Fitness, as we know, is not an easy journey. There are, however, some tweaks that can help the process go more smoothly. Try these hacks and improve your fitness journey.
Be accurate about portion size. The two photos here show a handful of almonds, but, as you can see from the calorie count, a handful can be more or less.
Don’t mistake food for healthy based on a name, or word you associate with a healthy choice. For example, tuna can be a great source of high-quality protein, along with Omega-3’s and Vitamin D. Now take a look at the nutritional content of a tuna sub from Subway. It has 25 grams of fat, without any condiments or add-ons. That equals the fat content in about 8 slices of bacon.
Consider all the ingredients when deciding on whether something is healthy. In the salads shown, one is around 250 calories, while the second has around 2,500 calories, not to mention loads of fat and sodium. With either choice, you could say you only had a salad, but what a difference to your body.
Diet, Low Fat, Lite, Fat Free, etc., may not be your friend. Sugar and salt, for example, have zero fat content. So, a salad dressing, for example, could be “Fat Free”, but still be loaded with sugar and sodium and a very bad nutritional choice.
Don’t blindly jump on the low or no carb bandwagon, according to an article from Precision Nutrition, a leading authority in the industry. Reducing carbs by too much can lead to other complications. According to the Precision Nutrition article mentioned above, those problems may include decreased thyroid output, increased cortisol output, decreased testosterone, impaired mood and cognitive function, muscle catabolism and suppressed immune function. The net result of a food plan too low in carbs can be a slowing in your metabolism, which can actually lead to weight gain, and a deficiency in the hormones needed to add muscle. In addition, for women, the disruption in hormone production can not only hamper weight, loss, it can result in;
a stopped or irregular menstrual cycle;
hypoglycemia and blood sugar swings;
more body fat (especially around the middle);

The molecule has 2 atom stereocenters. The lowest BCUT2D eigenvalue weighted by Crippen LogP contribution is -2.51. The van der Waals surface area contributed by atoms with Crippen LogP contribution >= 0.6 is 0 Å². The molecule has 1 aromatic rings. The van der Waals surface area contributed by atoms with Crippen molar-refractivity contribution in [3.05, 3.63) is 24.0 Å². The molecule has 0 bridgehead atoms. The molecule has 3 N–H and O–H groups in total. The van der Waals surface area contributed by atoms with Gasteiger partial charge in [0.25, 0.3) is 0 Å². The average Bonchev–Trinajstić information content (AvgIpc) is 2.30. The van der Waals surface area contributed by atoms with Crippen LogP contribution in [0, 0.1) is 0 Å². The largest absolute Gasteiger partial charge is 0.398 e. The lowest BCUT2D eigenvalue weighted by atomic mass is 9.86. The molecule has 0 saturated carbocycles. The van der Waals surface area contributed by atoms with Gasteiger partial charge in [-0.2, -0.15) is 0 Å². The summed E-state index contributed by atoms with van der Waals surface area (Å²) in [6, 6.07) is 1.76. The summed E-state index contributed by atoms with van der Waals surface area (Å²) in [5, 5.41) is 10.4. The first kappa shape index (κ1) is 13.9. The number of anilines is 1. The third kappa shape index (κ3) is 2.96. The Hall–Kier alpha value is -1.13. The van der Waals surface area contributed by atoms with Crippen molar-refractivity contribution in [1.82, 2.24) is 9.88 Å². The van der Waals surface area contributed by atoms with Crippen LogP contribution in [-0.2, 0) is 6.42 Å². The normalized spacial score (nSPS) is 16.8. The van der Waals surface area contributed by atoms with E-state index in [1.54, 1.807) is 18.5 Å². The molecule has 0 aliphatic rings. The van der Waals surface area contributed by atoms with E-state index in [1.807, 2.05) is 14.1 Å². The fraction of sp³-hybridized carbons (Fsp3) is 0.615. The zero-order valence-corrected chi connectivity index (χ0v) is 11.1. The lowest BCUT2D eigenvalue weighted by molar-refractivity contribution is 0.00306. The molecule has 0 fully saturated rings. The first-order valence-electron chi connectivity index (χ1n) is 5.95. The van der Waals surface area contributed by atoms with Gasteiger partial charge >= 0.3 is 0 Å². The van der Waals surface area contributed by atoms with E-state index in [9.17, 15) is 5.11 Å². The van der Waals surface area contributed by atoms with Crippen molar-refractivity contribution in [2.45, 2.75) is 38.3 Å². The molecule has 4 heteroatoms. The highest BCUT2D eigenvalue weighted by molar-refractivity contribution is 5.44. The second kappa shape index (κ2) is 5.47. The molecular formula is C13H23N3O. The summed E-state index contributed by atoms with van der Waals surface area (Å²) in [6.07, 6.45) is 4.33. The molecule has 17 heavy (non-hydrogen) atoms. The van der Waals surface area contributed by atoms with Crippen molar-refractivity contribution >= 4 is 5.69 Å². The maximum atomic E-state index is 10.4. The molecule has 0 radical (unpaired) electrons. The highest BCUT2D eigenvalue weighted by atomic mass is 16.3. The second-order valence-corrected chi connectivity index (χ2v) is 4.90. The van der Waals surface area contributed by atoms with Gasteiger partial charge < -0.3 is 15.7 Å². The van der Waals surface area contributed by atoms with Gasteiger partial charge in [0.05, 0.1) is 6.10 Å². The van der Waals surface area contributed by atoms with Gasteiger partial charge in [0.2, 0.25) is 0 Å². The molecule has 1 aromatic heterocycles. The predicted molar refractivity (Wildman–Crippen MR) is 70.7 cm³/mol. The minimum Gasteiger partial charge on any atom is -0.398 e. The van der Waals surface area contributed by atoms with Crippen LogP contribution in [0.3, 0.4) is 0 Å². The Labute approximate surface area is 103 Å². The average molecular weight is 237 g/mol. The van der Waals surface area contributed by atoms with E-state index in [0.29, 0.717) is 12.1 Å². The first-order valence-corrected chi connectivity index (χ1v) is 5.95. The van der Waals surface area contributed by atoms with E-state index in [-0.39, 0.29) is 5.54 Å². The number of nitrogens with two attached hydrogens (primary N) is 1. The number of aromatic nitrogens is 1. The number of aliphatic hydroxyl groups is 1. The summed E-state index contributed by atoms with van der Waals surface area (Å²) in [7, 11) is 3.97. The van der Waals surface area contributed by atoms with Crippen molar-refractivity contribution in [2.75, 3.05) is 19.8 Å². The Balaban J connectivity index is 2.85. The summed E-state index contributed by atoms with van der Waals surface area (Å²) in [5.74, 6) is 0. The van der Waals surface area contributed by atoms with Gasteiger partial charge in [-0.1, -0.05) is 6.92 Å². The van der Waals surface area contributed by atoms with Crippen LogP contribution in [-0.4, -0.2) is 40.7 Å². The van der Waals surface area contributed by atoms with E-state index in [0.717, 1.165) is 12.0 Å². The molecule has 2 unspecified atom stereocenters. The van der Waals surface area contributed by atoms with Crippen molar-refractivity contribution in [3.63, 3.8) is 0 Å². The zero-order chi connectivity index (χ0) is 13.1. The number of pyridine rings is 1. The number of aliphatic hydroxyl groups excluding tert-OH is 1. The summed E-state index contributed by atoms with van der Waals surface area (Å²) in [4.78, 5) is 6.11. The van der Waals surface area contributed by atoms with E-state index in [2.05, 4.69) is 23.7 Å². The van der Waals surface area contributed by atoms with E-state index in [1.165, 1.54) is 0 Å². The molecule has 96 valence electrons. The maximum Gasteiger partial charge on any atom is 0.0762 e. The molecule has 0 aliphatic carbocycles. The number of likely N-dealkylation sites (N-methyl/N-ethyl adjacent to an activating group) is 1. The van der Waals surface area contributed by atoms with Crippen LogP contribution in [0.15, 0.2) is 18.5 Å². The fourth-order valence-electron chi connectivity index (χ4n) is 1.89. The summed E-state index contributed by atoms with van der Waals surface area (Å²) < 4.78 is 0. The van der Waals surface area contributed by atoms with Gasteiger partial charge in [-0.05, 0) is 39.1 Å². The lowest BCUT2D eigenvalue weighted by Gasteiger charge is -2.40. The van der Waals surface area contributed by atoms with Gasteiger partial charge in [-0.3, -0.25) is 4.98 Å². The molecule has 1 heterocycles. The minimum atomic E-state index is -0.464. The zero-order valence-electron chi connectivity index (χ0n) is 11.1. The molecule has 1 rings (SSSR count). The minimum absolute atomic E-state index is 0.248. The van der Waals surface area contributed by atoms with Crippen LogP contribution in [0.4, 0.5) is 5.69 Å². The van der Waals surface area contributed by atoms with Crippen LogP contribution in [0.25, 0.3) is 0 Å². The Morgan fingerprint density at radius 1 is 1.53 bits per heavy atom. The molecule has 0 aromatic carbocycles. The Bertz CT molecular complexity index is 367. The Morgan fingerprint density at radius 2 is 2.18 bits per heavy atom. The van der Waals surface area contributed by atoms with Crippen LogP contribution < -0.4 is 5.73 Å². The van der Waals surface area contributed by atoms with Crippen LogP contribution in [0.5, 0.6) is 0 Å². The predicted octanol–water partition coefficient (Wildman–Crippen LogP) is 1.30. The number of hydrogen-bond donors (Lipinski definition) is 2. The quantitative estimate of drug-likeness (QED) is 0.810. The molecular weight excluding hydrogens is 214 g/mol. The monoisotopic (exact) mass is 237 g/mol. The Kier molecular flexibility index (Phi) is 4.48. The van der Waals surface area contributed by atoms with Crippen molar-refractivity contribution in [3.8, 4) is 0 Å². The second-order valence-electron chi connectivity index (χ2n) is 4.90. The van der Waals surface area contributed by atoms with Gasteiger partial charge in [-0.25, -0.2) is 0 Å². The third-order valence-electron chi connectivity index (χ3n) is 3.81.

loss of bone density;
anxiety, depression, and other mental health issues;
chronic inflammation and worse chronic pain;
chronic fatigue and disrupted sleep; and
a host of other chronic problems
Don’t assume diet soda is a good option. In a study published in 2017, Dana Small, a neuroscientist at Yale University, discovered how our brains react to various amounts of sweet-like stimulation. She tested subjects with a variety of drinks with different amounts of sweeteners and caloric content. The conclusion, which she is now researching further, is that the brain can be confused by a mismatch of calories and sweetness, triggering our metabolisms to store these calories as opposed to burning them as fuel. In other words, these artificial sweeteners can impact our metabolisms and not in a positive way.
Stay well hydrated. Dehydration can cause sugar cravings, so it can contribute to weight gain. When we exercise with low fluid levels, we use stores of glycogen (stored carbohydrates) at a faster rate, so, when finished, we feel cravings for high carb foods. like sweets. Dehydration can also lead to Hypernatremia, or elevated sodium levels. Since fluid is the normal conduit for sodium leaving the body, without sufficient fluid, sodium is retained. This can show itself in a variety of symptoms, like fatigue, irritability and lethargy. Make sure you intake 2/3 to 3/4 oz. per pound of body weight per day and you should be fine. Higher temperatures can up your need for fluid, so factor that in as well. Drink up. Your body will thank you!
Plan your day’s nutrition in advance. Prepping your meals fpr the day can keep you from having only the “lesser of the evils” drive thru options
Don’t under eat. Too little fuel can cause your metabolism to slow down, the opposite of what’s needed to become lean.
Think of indulgences like a debit card, not a credit card. If you have an event coming up that you may choose to stray from your nutritional plan, it’s easy to tell yourself that you’ll make up for it later in the gym. That’s like a credit card, buy now, pay later. Instead, make a deal like a debit card (you have to have the money before you can spend it) that you will burn the extra calories in advance prior to the event, so you can enjoy guilt free.